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BLM Tres Rios Field Office Fails Our Community… Again.

By February 27, 2015No Comments

If you’ve been following the multi-year saga of the Bureau of Land Management’s (BLM) Tres Rios Field Office (TRFO) Resource Management Plan (RMP), then you know a lot is at stake.  As we highlighted in a previous post, this planning document sets the ground rules for how 500,000+ acres of land and 804,000 acres of federal mineral estates will be managed in southwest Colorado.

The following is SJCA’s Press Release regarding the finalized plan. In summary…. utterly disappointing. We continue to hope for leadership and true community engagement from the TRFO – and continue to be led astray by their pretense of caring. At the end of the day, this planning document speaks loudly and clearly: the BLM TRFO does not much care about respecting the values of this community. It is much more interested in evading its responsibilities and ceding control of our public lands to the highest bidder.

More to come from SJCA on this.  Much, much, more…




For Immediate Release

Bureau Of Land Management Resource Management Plan Fails To Protect Community Health, Interests and Values

Durango, CO – February 27, 2015 – Today, the Bureau of Land Management (BLM) Tres Rios Field Office (TRFO) finalized its long-awaited Resource Management Plan (RMP). This planning document, which will set the standards for how over 500,000 acres of surface land and 800,000 acres of federal mineral estates are managed, is an unfortunate and inexcusable continuation of the TRFO’s poor stewardship of the community and environmental health it is entrusted with protecting.

San Juan Citizens Alliance (SJCA) was one of over 20 organizations that lodged formal protests against the plan. Those protests contained over 100 individual points of concerns from organizations as varied as Colorado Parks and Wildlife, Southwest Water Conservation District, Montezuma County, and SJCA. Of those 100+ protests points, the BLM addressed only three, denying the merits of all other community concerns.

“What could have been an example for how BLM works with affected communities to ensure their values, interests, and health are protected has instead devolved into a lowest-common denominator planning document that provides woefully insufficient protections for wildlife, roadless areas, regional air quality and landowners confronted with haphazard oil and gas development. More galling is their evasion of responsibility for managing greenhouse gases associated with oil and gas development from federally owned minerals,” said Jimbo Buickerood, Public Lands Coordinator at SJCA.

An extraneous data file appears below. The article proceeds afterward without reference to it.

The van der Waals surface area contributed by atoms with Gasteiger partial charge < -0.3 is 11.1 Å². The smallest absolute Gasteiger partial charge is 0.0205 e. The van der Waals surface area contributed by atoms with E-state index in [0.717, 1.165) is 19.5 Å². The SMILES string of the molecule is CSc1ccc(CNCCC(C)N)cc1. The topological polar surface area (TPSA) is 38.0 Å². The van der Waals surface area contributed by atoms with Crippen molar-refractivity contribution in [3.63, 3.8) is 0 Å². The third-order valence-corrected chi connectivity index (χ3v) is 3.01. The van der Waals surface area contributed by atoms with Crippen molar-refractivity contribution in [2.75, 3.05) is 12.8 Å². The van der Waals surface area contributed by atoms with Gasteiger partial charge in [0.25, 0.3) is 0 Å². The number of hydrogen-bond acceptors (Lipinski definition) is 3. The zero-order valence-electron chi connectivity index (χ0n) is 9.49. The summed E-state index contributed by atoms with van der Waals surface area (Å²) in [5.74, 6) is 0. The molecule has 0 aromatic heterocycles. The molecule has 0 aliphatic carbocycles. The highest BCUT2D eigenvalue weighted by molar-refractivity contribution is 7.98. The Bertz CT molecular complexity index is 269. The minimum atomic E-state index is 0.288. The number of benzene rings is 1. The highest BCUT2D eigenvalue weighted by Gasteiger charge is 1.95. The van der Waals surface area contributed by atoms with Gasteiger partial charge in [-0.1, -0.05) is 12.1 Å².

The BLM had the opportunity to invite the protesting parties to the table to discuss solutions and chose not to do so. Even in instances where they noted deficiencies, the BLM fails to commit to timelines for their resolution. Further, all but a few of the stipulations included in the RMP designed to ensure safeguards for water supplies, wildlife, noise pollution, rare species and special areas can be either excepted, modified or waived.

Summarizing the frustration felt by many local government officials, La Plata County Commissioner Gwen Lachelt explained, “Right from the start, La Plata County made it clear that we wanted the BLM to take a closer look and avoid conflicts between oil and gas and the interests of local landowners though a Master Leasing Plan. Those requests fell on deaf ears, and unfortunately, the BLM put the interests of a few oil and gas companies ahead of landowners in La Plata County.”

With this planning document, the BLM is simply evading its responsibilities. For a concrete example: while the BLM has widespread authority through the RMP to help guide the sequencing of fossil fuel development by proactively planning for roads, pipelines, compressor stations and other infrastructure, in this RMP they instead choose to allow “a natural progression” of development to occur across public and private lands – “natural” in this case being a progression solely defined by industry.

SJCA and its partners will continue to explore all avenues at our disposal to correct this failed planning document and to ensure that the health and values of affected communities are fully protected by BLM management protocols.



About San Juan Citizens Alliance
The San Juan Citizens Alliance advocates for clean air, pure water, and health lands – the foundations of resilient communities, ecosystems and economies in the San Juan Basin. For more information, visit our website at, on LinkedIn at, on Facebook at, or follow San Juan Citizens Alliance on Twitter at @SJCAlliance.

San Juan Citizens Alliance
Jimbo Buickerood, Public Lands Coordinator
P.O. Box 2461
1309 East 3rd Avenue, Suite 5
Durango, CO 81302

970 560-1111 Mobile
970-259-3583 ext. 2




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